As Pride month comes to an end, LGBTQ+ students reflect on history, significance of the celebration

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A pride flag flies in the wind. The flag features a wildcat showing the support of both communities. Passerby's cheer as they watch the Little Apple Pride Parade in 2019. (Archive photo by Abigail Compton | Collegian Media Group)

On June 16, Mayor Usha Reddi officially declared June as Pride Month for the city of Manhattan.

Although Pride can’t be celebrated as usual in the Little Apple due to the ongoing pandemic, LGBTQ+ Manhattan residents are still mindful of it. Sam Sharpe, a non-binary graduate student in biology at Kansas State, said it’s important to know the history behind Pride Month.

“With everything going on in the country today, I think it’s important to step back and remember what started Pride,” Sharpe said. “Pride Month was born out of protesting and riots, and it’s really incredible how far we’ve come as a nation since then.”

Sharpe is referring to the 1969 Stonewall Riots, which began after a gay bar at the Stonewall Inn in NYC was raided by police, and people were arrested for their sexuality.

A majority of the LGBTQ+ people present at the Stonewall police raid were people of color, Sharpe said.

“Without the riots that followed, the queer community would not be where it is today,” they said.

Jared Newell, senior in biology, said it’s important that the queer community supports the Black Lives Matter movement, saying members of the community wouldn’t have reached any level of liberation without black individuals in the community.

“Queer people aren’t important only during Pride month,” Newell said. “We’re still important throughout the whole year. Pride Month also gives us a way to share our culture and differences with people outside the queer community.”

Newell explains how Pride month is a time for people who are often silenced to be able to speak out against oppression and injustice, which can help lead to change.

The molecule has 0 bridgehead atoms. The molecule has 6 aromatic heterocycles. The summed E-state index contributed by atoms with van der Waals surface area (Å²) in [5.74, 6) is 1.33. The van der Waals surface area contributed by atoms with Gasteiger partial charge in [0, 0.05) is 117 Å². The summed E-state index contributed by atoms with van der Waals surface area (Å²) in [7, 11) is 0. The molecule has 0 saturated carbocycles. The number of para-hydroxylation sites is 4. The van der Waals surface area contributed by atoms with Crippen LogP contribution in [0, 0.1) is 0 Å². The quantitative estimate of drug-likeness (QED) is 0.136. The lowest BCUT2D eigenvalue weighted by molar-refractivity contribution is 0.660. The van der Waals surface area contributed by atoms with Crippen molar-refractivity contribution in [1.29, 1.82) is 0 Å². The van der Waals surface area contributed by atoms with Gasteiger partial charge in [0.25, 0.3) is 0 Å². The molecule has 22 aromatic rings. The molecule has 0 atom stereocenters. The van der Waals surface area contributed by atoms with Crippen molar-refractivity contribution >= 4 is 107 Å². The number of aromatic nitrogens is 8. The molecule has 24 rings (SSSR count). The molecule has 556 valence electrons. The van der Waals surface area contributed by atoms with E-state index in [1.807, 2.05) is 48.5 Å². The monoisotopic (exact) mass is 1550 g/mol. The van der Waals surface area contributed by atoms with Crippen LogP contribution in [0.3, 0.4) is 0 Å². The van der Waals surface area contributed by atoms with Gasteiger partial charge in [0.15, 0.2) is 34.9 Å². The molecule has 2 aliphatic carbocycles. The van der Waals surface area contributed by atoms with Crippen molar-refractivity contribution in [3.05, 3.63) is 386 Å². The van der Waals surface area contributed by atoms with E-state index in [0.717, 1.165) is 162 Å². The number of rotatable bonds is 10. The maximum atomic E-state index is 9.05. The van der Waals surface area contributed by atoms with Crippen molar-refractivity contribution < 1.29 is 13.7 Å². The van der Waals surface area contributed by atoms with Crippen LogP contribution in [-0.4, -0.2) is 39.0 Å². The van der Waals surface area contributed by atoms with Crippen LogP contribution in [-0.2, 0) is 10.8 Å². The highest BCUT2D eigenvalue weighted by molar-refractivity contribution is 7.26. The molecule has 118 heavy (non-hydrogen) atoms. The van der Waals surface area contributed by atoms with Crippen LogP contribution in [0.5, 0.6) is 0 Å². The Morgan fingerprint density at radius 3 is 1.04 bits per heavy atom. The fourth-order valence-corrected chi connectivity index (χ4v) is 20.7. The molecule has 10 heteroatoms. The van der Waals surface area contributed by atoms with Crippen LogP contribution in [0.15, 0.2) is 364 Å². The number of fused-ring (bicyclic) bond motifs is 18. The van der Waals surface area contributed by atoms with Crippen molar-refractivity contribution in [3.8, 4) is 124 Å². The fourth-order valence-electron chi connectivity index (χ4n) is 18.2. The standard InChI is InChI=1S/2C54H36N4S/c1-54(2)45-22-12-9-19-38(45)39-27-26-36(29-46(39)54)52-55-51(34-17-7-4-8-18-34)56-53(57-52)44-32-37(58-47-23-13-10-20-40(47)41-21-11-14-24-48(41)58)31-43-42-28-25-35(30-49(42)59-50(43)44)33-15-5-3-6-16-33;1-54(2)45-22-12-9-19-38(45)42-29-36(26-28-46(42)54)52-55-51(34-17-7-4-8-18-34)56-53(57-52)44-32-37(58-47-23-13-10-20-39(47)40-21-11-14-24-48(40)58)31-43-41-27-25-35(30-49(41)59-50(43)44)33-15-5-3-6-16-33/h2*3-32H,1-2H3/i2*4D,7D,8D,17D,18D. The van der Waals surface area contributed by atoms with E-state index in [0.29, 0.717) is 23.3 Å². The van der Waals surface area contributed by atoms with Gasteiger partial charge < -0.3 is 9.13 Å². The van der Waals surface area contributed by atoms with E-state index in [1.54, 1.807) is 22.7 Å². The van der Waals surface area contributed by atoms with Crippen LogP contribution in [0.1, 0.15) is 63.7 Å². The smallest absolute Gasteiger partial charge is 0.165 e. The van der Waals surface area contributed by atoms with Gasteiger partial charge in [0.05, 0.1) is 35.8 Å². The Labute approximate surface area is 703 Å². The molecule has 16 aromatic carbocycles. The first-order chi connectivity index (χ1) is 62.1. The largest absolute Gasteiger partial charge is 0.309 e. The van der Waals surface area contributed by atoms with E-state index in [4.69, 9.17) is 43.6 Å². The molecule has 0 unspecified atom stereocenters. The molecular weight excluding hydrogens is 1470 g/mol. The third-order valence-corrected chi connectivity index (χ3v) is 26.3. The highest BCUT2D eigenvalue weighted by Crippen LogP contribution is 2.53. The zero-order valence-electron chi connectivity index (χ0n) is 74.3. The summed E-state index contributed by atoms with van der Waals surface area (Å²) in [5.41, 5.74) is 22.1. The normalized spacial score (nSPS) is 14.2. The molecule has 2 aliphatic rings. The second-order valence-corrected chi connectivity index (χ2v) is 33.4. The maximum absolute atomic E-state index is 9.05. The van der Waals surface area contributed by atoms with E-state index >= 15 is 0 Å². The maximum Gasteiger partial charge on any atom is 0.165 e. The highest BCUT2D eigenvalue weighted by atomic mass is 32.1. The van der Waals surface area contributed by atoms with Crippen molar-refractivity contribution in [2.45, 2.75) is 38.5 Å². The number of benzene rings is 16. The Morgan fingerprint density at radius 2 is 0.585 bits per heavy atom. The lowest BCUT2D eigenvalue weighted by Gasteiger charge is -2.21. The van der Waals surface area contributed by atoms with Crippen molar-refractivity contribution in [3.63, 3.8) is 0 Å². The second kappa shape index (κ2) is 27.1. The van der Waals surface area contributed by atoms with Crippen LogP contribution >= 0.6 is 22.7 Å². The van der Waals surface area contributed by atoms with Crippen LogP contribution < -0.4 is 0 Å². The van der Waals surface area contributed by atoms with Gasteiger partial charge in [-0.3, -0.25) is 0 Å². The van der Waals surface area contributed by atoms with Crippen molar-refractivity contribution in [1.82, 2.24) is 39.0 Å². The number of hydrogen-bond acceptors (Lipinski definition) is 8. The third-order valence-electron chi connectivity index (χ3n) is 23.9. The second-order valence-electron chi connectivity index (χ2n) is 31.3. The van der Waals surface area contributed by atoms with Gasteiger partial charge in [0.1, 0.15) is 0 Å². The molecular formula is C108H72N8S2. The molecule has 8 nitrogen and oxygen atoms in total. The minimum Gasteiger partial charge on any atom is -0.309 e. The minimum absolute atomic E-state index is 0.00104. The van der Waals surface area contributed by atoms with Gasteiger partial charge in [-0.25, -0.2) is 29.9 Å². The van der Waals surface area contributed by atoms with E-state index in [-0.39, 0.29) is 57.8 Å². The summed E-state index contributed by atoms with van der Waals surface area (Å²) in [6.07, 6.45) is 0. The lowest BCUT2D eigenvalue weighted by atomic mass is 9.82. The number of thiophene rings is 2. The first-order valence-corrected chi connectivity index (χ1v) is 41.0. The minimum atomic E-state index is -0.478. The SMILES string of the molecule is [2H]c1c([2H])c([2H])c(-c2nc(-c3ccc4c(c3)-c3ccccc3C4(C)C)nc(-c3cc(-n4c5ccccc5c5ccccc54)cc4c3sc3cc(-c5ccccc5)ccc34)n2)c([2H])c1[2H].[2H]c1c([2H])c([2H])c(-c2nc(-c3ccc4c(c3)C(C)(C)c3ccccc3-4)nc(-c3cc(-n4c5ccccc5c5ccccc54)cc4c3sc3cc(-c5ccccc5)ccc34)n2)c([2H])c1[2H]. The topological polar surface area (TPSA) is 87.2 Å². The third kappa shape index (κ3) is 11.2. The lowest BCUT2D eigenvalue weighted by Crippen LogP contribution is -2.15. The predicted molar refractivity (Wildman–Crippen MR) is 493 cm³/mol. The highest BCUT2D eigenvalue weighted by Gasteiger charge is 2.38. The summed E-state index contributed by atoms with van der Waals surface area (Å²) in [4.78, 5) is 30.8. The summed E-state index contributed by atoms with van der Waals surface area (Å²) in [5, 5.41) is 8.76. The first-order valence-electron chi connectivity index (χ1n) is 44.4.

“We have come very far with equality as a nation, especially within these last ten years,” Newell said. “However, there is still progress to be made, especially with the current administration’s repeal of a section of the Affordable Care Act, which was put in place to protect transgender people.”

This repeal allows for transgender, non-binary and other LGBTQ+ identifying people to face discrimination within the healthcare system based on their sexual or gender identities.

Despite this setback, there have been some recent victories for the LGBTQ+ community. On June 15, the Supreme Court ruled that the 1964 Civil Rights Act protects LGBTQ+ employees from discrimination based on their sexual identity or orientation.

“There’s still a long way for the nation to go in order to fully reach equality in all areas,” Sharpe said. “Something everyone can do to help is just educating yourself on queer issues and racial injustice.”

Numerous organizations at K-State exist to aid LGBTQ+ staff and students, including the LGBT Resource Center, the LGBTQ* Faculty Staff Alliance, the Sexuality and Gender Alliance, the Gender Collective and more. In addition to these campus groups, many LGBTQ+ students are also involved with some community-based organizations, such as Little Apple Pride or the Flint Hills Human Rights Project.

“There’s a lot of ways to support the queer community in Manhattan, or even to just educate yourself more on certain issues,” Newell said. “If everyone does their part, I think that it will help make K-State and Manhattan an even better place.”

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